Simple Colour Principles to get a perfect Interior Colour Scheme (Part -1)

Colour is a vital aspect when it comes to designing homes. It accounts for 60% of our response to an object or a place. In our previous blog, we discussed how to set the right emotion or mood in your living space with the right colours. Knowing the colour principles to choose the perfect colour permutation for your home, and the relationship between the colour and mood, can help you strategically select colours for your interiors. Here are a few tips that will help you arrive at a great colour scheme.

The Colour wheel:

The colour wheel is a basic tool for decorating. There are mainly three colour categories: primary, secondary and tertiary colours.

Primary colours are red, blue and yellow. Combining these colours will give you black. They are pure colours and cannot be created by mixing other colours.

Secondary colours are orange, green and purple. When two equal parts of primary colours are combined you get secondary colours. For instance, green is the result of mixing equal parts of yellow and blue, orange is the result of mixing yellow and red, and purple is the result of blue and red.

Tertiary colours are created by mixing one primary colour with one adjacent secondary colour to create different hues, making the primary and secondary colours appear less vivid. The resulting colours are yellow-green, blue-green, blue-violet, red-violet, red-orange and yellow-orange. White and black are often added to darken and soften these hues.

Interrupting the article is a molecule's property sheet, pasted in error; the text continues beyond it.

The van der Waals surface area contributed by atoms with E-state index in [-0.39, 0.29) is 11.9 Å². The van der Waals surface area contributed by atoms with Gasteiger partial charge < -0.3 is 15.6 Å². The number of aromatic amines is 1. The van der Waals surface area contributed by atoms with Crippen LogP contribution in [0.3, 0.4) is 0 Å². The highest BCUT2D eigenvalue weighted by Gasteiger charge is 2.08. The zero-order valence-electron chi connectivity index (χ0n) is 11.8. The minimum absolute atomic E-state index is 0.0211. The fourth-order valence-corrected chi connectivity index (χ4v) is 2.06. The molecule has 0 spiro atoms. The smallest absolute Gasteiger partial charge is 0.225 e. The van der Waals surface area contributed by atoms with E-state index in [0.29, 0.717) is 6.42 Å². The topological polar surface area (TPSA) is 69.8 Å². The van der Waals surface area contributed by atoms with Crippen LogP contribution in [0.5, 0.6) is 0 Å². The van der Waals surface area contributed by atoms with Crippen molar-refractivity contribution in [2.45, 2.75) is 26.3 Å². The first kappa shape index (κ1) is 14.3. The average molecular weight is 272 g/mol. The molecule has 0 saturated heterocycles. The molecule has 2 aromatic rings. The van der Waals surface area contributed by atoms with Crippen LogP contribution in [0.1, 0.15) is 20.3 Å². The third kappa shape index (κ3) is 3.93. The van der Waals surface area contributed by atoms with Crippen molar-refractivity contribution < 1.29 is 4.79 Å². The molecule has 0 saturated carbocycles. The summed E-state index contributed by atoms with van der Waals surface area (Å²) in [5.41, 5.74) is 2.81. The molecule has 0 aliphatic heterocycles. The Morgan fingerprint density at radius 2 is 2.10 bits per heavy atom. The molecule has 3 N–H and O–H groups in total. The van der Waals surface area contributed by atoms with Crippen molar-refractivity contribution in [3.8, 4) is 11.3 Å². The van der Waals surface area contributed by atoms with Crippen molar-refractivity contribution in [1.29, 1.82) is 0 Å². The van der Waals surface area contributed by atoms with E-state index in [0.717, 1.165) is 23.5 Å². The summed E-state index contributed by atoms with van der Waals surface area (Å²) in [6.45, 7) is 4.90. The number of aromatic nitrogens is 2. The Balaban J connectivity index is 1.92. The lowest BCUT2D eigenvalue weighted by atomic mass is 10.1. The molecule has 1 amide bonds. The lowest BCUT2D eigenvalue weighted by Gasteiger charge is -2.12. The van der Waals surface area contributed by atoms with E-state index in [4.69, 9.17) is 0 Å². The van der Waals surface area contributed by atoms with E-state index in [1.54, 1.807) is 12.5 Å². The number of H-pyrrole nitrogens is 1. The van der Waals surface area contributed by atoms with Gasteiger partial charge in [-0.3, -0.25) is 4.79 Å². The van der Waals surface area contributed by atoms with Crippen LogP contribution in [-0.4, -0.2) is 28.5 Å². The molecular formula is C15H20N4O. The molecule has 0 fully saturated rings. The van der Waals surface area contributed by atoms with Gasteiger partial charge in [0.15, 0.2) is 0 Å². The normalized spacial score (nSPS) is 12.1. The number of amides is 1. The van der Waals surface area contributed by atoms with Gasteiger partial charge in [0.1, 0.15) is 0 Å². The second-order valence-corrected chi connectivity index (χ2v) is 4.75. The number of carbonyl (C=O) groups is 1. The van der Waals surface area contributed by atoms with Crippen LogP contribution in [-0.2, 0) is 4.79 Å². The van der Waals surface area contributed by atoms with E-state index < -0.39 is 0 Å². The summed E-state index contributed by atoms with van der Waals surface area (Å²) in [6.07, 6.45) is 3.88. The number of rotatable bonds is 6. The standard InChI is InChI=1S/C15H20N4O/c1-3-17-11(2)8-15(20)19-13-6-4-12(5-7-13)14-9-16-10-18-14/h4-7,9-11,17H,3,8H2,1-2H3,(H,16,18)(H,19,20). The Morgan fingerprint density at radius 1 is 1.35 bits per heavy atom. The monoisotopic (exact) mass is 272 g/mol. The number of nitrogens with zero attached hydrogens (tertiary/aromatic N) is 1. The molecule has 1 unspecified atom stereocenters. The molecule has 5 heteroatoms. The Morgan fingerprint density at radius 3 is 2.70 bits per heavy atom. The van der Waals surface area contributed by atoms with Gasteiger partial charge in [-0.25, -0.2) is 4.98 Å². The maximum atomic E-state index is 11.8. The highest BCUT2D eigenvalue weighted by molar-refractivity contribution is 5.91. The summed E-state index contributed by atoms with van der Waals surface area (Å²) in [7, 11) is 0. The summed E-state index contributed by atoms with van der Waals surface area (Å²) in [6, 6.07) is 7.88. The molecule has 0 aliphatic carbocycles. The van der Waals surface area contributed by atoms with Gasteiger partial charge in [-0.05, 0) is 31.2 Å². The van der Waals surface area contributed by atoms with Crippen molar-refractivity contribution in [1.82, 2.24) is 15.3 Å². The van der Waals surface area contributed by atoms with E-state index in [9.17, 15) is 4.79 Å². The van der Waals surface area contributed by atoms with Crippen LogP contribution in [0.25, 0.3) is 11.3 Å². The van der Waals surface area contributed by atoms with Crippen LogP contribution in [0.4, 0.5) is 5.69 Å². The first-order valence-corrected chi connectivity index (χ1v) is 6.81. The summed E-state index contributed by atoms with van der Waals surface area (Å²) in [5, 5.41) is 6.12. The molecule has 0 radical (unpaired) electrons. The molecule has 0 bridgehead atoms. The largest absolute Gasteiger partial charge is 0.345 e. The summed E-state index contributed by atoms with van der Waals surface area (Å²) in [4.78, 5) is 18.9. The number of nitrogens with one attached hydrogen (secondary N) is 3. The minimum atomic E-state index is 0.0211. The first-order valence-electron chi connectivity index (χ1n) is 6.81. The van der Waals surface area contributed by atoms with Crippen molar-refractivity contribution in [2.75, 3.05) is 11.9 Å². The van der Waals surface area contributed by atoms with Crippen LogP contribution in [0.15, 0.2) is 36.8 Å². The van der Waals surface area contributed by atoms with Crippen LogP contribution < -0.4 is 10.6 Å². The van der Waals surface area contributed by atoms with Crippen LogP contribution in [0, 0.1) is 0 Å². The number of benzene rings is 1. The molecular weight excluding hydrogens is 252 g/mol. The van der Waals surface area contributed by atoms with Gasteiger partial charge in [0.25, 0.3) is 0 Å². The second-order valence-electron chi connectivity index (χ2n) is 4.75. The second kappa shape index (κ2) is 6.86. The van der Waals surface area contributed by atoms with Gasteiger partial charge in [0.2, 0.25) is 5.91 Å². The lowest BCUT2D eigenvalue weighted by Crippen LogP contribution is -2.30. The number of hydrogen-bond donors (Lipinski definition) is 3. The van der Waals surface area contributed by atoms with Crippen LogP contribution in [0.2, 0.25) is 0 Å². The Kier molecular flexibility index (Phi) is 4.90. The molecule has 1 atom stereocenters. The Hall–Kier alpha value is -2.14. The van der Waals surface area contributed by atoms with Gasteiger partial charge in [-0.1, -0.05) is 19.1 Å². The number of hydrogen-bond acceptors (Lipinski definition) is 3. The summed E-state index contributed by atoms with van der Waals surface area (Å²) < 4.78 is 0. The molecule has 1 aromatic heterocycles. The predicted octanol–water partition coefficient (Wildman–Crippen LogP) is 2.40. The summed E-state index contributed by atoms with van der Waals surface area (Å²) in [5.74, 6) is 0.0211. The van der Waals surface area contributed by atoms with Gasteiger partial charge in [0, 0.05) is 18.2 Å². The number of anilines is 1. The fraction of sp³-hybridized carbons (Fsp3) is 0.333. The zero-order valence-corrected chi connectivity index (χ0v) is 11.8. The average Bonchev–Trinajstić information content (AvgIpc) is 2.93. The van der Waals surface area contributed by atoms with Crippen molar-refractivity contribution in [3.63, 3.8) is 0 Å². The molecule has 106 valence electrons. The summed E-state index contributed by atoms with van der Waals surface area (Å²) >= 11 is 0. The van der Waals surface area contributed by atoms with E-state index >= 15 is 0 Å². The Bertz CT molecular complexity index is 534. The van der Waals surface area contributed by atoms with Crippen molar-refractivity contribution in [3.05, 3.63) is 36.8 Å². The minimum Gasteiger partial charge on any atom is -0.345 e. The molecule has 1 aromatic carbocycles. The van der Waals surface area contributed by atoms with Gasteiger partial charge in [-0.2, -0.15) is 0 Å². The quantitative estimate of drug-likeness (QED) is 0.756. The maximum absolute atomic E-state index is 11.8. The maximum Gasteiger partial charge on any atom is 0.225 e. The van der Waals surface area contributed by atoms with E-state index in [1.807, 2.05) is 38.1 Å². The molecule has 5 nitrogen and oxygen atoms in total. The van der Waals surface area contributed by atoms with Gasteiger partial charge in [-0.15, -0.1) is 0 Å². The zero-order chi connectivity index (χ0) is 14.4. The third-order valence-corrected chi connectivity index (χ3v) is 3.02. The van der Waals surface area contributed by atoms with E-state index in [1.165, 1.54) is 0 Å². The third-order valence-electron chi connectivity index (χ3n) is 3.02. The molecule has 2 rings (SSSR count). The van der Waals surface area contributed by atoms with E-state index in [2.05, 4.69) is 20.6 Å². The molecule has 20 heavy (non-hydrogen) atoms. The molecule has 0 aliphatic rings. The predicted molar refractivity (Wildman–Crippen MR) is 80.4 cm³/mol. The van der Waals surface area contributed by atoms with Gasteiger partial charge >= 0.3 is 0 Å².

The Colour Wheel - Primary, Secondary and Tertiary
Choose your colour scheme wisely
Knowing your colour scheme

Use your colour wheel to help you create your own colour scheme that best fits your personality. Below are the possible colour schemes.

Monochromatic: This scheme uses the tone of the same colour as well as an addition of light or dark tone to lighten or darken the colour. It's simply one colour in varying intensities from light to dark. Monochromatic schemes are more peaceful as a rule, as the eye can move easily around the room without interruption by other colours. For instance, this scheme pink can become a baby pink or a dark raspberry pink and all three hues of the same shade are used to create this effect. Create bold or subtle variations within one colour group, if you feel one colour is boring.